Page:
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"Knarley" Knuckles in a 12-year-old Boy

"Knarley" Knuckles in a 12-year-old Boy


  • A 12-year-old boy complains of asymptomatic swellings over his “knuckles” (actually over the proximal interphalangeal joints) that he has had “all my life.”

  • PMH noncontributory; no family hisotry; patient denies: trauma, finger sucking, etc; no joint swelling, photo-intolerance.

  • Physical examination: Firm, flesh-colored pads over the proximal (IP) joints of both thumbs and fingers. no evidence of keloids; no obvious joint contractures.

  • Do you have a differential diagnosis in mind?

  • A partial differential diagnosis: Calluses, fibromas, foreign body reactions, gouty tophi, dermatomyositis, knuckle pads, Heberden nodules, pachydermodactyly, warts, rheumatoid nodules, granuloma annulare, self-induced trauma.

  • The diagnosis is: F. Knuckle pads: well defined thickenings over the IP joints (usually proximal IP vs other); classified as a form of fibromatosis

  • Knuckle pads have been identified in Renaissance paintings and Michelangelo’s famous statues of David (in Florence) and Moses (in Rome).

  • Knuckle pads may be autosomal dominant or secondary to trauma; can be occupational; within families age of onset typically after age 30 y. May affect single or multiple joints; hands most commonly affected.

  • Knuckle pads, facts: No predilection for age, sex; no yeild from lab test.Keratolytic agents have softened some lesions.

  • Knuckle pads, additional differential: Scars/keloid, epidermolysis bullosa acquisita, epidermolysis bullosa dystrophica, digital fibroma, xanthomas, erythropoetic protoporphyria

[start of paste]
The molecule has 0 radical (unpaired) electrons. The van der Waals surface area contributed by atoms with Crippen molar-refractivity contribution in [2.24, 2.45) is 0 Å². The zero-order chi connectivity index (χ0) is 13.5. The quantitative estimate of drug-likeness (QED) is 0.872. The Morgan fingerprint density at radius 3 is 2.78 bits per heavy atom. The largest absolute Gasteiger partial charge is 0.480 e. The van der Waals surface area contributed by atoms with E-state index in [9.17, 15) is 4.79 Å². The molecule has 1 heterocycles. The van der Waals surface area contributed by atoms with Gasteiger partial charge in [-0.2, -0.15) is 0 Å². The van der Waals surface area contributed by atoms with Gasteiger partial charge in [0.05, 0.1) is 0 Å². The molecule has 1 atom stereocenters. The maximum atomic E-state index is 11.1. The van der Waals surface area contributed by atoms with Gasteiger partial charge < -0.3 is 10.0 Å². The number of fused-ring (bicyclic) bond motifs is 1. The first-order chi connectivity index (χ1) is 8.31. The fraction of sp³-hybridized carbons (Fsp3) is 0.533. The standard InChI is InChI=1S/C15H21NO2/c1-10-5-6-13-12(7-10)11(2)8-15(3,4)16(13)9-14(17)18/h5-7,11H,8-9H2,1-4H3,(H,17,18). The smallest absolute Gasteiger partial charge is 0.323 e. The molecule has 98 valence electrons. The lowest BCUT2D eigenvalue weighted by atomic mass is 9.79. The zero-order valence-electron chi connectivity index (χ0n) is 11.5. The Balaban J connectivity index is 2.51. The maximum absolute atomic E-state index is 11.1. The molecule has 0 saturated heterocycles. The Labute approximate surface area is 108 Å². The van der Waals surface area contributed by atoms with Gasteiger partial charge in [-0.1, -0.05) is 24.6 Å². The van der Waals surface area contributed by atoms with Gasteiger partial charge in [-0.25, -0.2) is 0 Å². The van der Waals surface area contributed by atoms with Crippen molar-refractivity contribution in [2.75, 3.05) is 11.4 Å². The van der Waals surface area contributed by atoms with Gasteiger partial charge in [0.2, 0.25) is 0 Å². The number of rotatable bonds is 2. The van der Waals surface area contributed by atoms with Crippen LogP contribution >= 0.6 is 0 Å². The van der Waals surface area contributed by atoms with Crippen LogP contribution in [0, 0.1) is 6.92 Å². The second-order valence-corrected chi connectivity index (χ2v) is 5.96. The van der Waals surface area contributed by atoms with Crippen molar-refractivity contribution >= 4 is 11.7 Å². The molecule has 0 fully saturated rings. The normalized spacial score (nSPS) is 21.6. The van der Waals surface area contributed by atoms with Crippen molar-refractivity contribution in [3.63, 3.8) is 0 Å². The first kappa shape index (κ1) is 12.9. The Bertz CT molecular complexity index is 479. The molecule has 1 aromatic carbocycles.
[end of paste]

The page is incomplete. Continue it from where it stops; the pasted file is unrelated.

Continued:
• When patient and mother learned knuckle pads are benign, they were relieved. Always helpful to take photos and keep them on hand for the next time you see something similar.

A 12-year-old boy, being seen for a respiratory illness, takes the opportunity to ask his doctor what's wrong with his fingers; actually, it's the knuckles he's concerned about, as is his mother.

What do Michelangelo's statues of David and Moses have to do with the case of Knuckles McGee?

Find out as you click through this next in Dr Jon Schneider's ongoing series of very interesting cases. How would you dignose these "knarley" knuckles.

Scroll down for resources.

 

 

 

 

 

 

 

 

 

 

 

 

Resources (alphabetical order by author)

Barnes CJ. Knuckle pads. http://emedicine.medscape.com/article/1074379-overview#showall. Updated: Jul 14, 2016. Accessed March 17, 2017.

Hyman CH, Cohen PR. Report of a family with idiopathic knuckle pads and review of idiopathic and disease-associated knuckle pads. Dermatol OnLine J. 2013;19:8. 5

Morginson WJ. Discrete keratodermas over the knuckle and finger articulations. JAMA Arch Derm. 1955;71:349-353. doi:10.1001/archderm.1955.01540270061007

Nenoff P, Woitek G. Knuckle pads. NEJM. 2011;364:25.

Paller A, Herbert A. Knuckle pads in children.  Am J Dis Child. 1986;140:915-917.

Tamborrini G, Gengenbacher M, Bianchi S.  Knuckle  pads – a rare finding. J Ultrasonograph. 2012; 12:493–498. 

https://www.researchgate.net/publication/287327810_Knuckle_pads_-_a_rare_finding

 

Comments

F

linda @

Hathaway

linda @

Dermatomyositis

Anonymous @

Heberdon's nodes of osteoarthritis

Margot @

xray

Joseph @

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